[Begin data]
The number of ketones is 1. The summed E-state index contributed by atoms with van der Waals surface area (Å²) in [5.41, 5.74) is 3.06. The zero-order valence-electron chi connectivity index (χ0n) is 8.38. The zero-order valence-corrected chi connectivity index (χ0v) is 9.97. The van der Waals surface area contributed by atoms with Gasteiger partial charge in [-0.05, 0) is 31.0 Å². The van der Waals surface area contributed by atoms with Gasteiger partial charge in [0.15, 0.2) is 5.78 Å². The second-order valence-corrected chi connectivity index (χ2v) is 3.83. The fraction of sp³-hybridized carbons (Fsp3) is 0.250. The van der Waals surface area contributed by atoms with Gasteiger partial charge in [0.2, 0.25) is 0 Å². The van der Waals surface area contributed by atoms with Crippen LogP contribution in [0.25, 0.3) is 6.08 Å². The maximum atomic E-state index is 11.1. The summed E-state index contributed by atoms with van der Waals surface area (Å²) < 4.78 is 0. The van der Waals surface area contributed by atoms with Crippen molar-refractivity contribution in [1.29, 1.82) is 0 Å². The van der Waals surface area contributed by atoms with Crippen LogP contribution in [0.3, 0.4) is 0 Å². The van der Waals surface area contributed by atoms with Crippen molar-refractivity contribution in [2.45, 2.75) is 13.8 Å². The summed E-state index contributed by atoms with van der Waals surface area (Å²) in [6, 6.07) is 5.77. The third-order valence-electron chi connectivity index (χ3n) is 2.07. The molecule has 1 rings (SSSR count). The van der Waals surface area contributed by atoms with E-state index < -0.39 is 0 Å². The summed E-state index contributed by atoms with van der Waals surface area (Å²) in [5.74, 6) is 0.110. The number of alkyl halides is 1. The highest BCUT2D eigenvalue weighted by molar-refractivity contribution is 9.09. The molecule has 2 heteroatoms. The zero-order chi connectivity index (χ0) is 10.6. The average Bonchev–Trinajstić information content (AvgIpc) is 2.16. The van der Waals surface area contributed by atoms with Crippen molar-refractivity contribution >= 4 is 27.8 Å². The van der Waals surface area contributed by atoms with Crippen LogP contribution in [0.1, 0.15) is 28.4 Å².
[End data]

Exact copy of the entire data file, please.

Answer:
The number of ketones is 1. The summed E-state index contributed by atoms with van der Waals surface area (Å²) in [5.41, 5.74) is 3.06. The zero-order valence-electron chi connectivity index (χ0n) is 8.38. The zero-order valence-corrected chi connectivity index (χ0v) is 9.97. The van der Waals surface area contributed by atoms with Gasteiger partial charge in [-0.05, 0) is 31.0 Å². The van der Waals surface area contributed by atoms with Gasteiger partial charge in [0.15, 0.2) is 5.78 Å². The second-order valence-corrected chi connectivity index (χ2v) is 3.83. The fraction of sp³-hybridized carbons (Fsp3) is 0.250. The van der Waals surface area contributed by atoms with Gasteiger partial charge in [0.2, 0.25) is 0 Å². The van der Waals surface area contributed by atoms with Crippen LogP contribution in [0.25, 0.3) is 6.08 Å². The maximum atomic E-state index is 11.1. The summed E-state index contributed by atoms with van der Waals surface area (Å²) < 4.78 is 0. The van der Waals surface area contributed by atoms with Crippen molar-refractivity contribution in [1.29, 1.82) is 0 Å². The van der Waals surface area contributed by atoms with Crippen LogP contribution in [0.3, 0.4) is 0 Å². The van der Waals surface area contributed by atoms with Crippen molar-refractivity contribution in [2.45, 2.75) is 13.8 Å². The summed E-state index contributed by atoms with van der Waals surface area (Å²) in [6, 6.07) is 5.77. The third-order valence-electron chi connectivity index (χ3n) is 2.07. The molecule has 1 rings (SSSR count). The van der Waals surface area contributed by atoms with E-state index < -0.39 is 0 Å². The summed E-state index contributed by atoms with van der Waals surface area (Å²) in [5.74, 6) is 0.110. The number of alkyl halides is 1. The highest BCUT2D eigenvalue weighted by molar-refractivity contribution is 9.09. The molecule has 2 heteroatoms. The zero-order chi connectivity index (χ0) is 10.6. The average Bonchev–Trinajstić information content (AvgIpc) is 2.16. The van der Waals surface area contributed by atoms with Crippen molar-refractivity contribution >= 4 is 27.8 Å². The van der Waals surface area contributed by atoms with Crippen LogP contribution in [0.1, 0.15) is 28.4 Å².